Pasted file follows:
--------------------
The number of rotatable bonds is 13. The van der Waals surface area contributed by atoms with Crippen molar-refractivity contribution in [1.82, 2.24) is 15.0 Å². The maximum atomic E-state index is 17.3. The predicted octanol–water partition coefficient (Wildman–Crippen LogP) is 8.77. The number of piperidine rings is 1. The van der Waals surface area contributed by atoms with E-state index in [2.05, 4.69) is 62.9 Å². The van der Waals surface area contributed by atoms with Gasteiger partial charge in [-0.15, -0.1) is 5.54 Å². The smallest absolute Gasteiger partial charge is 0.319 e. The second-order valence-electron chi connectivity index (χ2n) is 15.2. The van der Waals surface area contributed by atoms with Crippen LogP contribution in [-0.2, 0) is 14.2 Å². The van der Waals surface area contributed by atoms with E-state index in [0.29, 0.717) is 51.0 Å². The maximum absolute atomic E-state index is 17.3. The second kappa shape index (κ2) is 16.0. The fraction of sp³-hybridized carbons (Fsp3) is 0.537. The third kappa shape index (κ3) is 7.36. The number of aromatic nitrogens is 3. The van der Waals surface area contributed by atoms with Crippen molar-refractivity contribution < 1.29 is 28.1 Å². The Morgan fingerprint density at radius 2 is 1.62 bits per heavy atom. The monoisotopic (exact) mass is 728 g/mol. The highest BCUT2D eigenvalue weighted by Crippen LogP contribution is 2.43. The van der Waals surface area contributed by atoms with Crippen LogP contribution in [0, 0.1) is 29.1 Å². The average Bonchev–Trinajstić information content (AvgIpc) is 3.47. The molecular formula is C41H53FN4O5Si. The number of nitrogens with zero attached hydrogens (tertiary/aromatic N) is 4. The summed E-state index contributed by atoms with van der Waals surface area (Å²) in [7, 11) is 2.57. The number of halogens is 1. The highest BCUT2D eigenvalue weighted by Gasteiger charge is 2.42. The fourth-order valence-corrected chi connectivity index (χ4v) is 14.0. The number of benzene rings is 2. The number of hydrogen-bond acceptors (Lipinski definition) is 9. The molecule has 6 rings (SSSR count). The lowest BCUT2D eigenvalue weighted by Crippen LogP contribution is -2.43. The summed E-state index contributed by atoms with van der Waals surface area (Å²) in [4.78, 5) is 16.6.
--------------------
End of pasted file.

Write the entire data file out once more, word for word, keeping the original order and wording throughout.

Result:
The number of rotatable bonds is 13. The van der Waals surface area contributed by atoms with Crippen molar-refractivity contribution in [1.82, 2.24) is 15.0 Å². The maximum atomic E-state index is 17.3. The predicted octanol–water partition coefficient (Wildman–Crippen LogP) is 8.77. The number of piperidine rings is 1. The van der Waals surface area contributed by atoms with E-state index in [2.05, 4.69) is 62.9 Å². The van der Waals surface area contributed by atoms with Gasteiger partial charge in [-0.15, -0.1) is 5.54 Å². The smallest absolute Gasteiger partial charge is 0.319 e. The second-order valence-electron chi connectivity index (χ2n) is 15.2. The van der Waals surface area contributed by atoms with Crippen LogP contribution in [-0.2, 0) is 14.2 Å². The van der Waals surface area contributed by atoms with E-state index in [0.29, 0.717) is 51.0 Å². The maximum absolute atomic E-state index is 17.3. The second kappa shape index (κ2) is 16.0. The fraction of sp³-hybridized carbons (Fsp3) is 0.537. The third kappa shape index (κ3) is 7.36. The number of aromatic nitrogens is 3. The van der Waals surface area contributed by atoms with Crippen molar-refractivity contribution < 1.29 is 28.1 Å². The Morgan fingerprint density at radius 2 is 1.62 bits per heavy atom. The monoisotopic (exact) mass is 728 g/mol. The highest BCUT2D eigenvalue weighted by Crippen LogP contribution is 2.43. The van der Waals surface area contributed by atoms with Crippen LogP contribution in [0, 0.1) is 29.1 Å². The average Bonchev–Trinajstić information content (AvgIpc) is 3.47. The molecular formula is C41H53FN4O5Si. The number of nitrogens with zero attached hydrogens (tertiary/aromatic N) is 4. The summed E-state index contributed by atoms with van der Waals surface area (Å²) in [7, 11) is 2.57. The number of halogens is 1. The highest BCUT2D eigenvalue weighted by Gasteiger charge is 2.42. The fourth-order valence-corrected chi connectivity index (χ4v) is 14.0. The number of benzene rings is 2. The number of hydrogen-bond acceptors (Lipinski definition) is 9. The molecule has 6 rings (SSSR count). The lowest BCUT2D eigenvalue weighted by Crippen LogP contribution is -2.43. The summed E-state index contributed by atoms with van der Waals surface area (Å²) in [4.78, 5) is 16.6.